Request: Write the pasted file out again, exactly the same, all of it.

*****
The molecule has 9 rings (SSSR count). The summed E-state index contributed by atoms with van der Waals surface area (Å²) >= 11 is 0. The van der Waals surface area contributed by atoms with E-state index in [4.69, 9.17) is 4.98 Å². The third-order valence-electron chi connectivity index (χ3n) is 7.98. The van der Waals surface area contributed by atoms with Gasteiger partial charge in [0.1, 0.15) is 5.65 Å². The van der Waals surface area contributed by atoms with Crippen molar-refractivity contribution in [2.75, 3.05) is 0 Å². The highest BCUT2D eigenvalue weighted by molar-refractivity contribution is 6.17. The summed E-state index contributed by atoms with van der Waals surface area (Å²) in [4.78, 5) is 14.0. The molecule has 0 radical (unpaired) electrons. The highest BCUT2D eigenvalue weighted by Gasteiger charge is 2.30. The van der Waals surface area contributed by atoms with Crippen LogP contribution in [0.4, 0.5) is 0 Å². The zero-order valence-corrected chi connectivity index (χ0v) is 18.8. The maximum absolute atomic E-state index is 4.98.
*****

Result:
The molecule has 9 rings (SSSR count). The summed E-state index contributed by atoms with van der Waals surface area (Å²) >= 11 is 0. The van der Waals surface area contributed by atoms with E-state index in [4.69, 9.17) is 4.98 Å². The third-order valence-electron chi connectivity index (χ3n) is 7.98. The van der Waals surface area contributed by atoms with Gasteiger partial charge in [0.1, 0.15) is 5.65 Å². The van der Waals surface area contributed by atoms with Crippen molar-refractivity contribution in [2.75, 3.05) is 0 Å². The highest BCUT2D eigenvalue weighted by molar-refractivity contribution is 6.17. The summed E-state index contributed by atoms with van der Waals surface area (Å²) in [4.78, 5) is 14.0. The molecule has 0 radical (unpaired) electrons. The highest BCUT2D eigenvalue weighted by Gasteiger charge is 2.30. The van der Waals surface area contributed by atoms with Crippen LogP contribution in [0.4, 0.5) is 0 Å². The zero-order valence-corrected chi connectivity index (χ0v) is 18.8. The maximum absolute atomic E-state index is 4.98.